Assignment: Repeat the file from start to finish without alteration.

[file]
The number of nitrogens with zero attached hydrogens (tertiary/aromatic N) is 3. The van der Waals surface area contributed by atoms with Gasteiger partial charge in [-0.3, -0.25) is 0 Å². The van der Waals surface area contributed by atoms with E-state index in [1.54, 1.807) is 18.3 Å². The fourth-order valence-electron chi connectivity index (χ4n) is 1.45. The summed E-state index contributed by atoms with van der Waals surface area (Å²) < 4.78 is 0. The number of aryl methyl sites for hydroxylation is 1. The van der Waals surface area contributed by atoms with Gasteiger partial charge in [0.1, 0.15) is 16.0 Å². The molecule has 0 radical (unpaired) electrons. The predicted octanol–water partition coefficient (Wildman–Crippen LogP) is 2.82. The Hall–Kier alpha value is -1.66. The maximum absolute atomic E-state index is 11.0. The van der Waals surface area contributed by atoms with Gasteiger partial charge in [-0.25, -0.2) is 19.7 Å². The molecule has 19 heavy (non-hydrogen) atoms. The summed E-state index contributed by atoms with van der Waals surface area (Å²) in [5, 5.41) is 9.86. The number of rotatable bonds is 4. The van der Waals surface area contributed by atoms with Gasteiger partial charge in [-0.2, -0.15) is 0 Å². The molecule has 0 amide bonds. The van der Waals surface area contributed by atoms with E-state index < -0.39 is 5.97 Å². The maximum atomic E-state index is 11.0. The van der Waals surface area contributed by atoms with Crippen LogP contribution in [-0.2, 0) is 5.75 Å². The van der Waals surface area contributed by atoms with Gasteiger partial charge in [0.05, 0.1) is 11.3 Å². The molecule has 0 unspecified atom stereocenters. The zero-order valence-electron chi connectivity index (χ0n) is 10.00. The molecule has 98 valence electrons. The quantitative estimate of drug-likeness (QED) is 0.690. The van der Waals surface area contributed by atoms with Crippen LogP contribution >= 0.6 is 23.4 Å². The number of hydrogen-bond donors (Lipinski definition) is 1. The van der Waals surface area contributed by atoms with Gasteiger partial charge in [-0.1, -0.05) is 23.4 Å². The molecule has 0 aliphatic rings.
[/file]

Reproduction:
The number of nitrogens with zero attached hydrogens (tertiary/aromatic N) is 3. The van der Waals surface area contributed by atoms with Gasteiger partial charge in [-0.3, -0.25) is 0 Å². The van der Waals surface area contributed by atoms with E-state index in [1.54, 1.807) is 18.3 Å². The fourth-order valence-electron chi connectivity index (χ4n) is 1.45. The summed E-state index contributed by atoms with van der Waals surface area (Å²) < 4.78 is 0. The number of aryl methyl sites for hydroxylation is 1. The van der Waals surface area contributed by atoms with Gasteiger partial charge in [0.1, 0.15) is 16.0 Å². The molecule has 0 radical (unpaired) electrons. The predicted octanol–water partition coefficient (Wildman–Crippen LogP) is 2.82. The Hall–Kier alpha value is -1.66. The maximum absolute atomic E-state index is 11.0. The van der Waals surface area contributed by atoms with Gasteiger partial charge in [-0.25, -0.2) is 19.7 Å². The molecule has 19 heavy (non-hydrogen) atoms. The summed E-state index contributed by atoms with van der Waals surface area (Å²) in [5, 5.41) is 9.86. The number of rotatable bonds is 4. The van der Waals surface area contributed by atoms with Gasteiger partial charge in [-0.2, -0.15) is 0 Å². The molecule has 0 amide bonds. The van der Waals surface area contributed by atoms with E-state index < -0.39 is 5.97 Å². The maximum atomic E-state index is 11.0. The van der Waals surface area contributed by atoms with Crippen LogP contribution in [-0.2, 0) is 5.75 Å². The van der Waals surface area contributed by atoms with Gasteiger partial charge in [0.05, 0.1) is 11.3 Å². The molecule has 0 unspecified atom stereocenters. The zero-order valence-electron chi connectivity index (χ0n) is 10.00. The molecule has 98 valence electrons. The quantitative estimate of drug-likeness (QED) is 0.690. The van der Waals surface area contributed by atoms with Crippen LogP contribution >= 0.6 is 23.4 Å². The number of hydrogen-bond donors (Lipinski definition) is 1. The van der Waals surface area contributed by atoms with Gasteiger partial charge in [-0.1, -0.05) is 23.4 Å². The molecule has 0 aliphatic rings.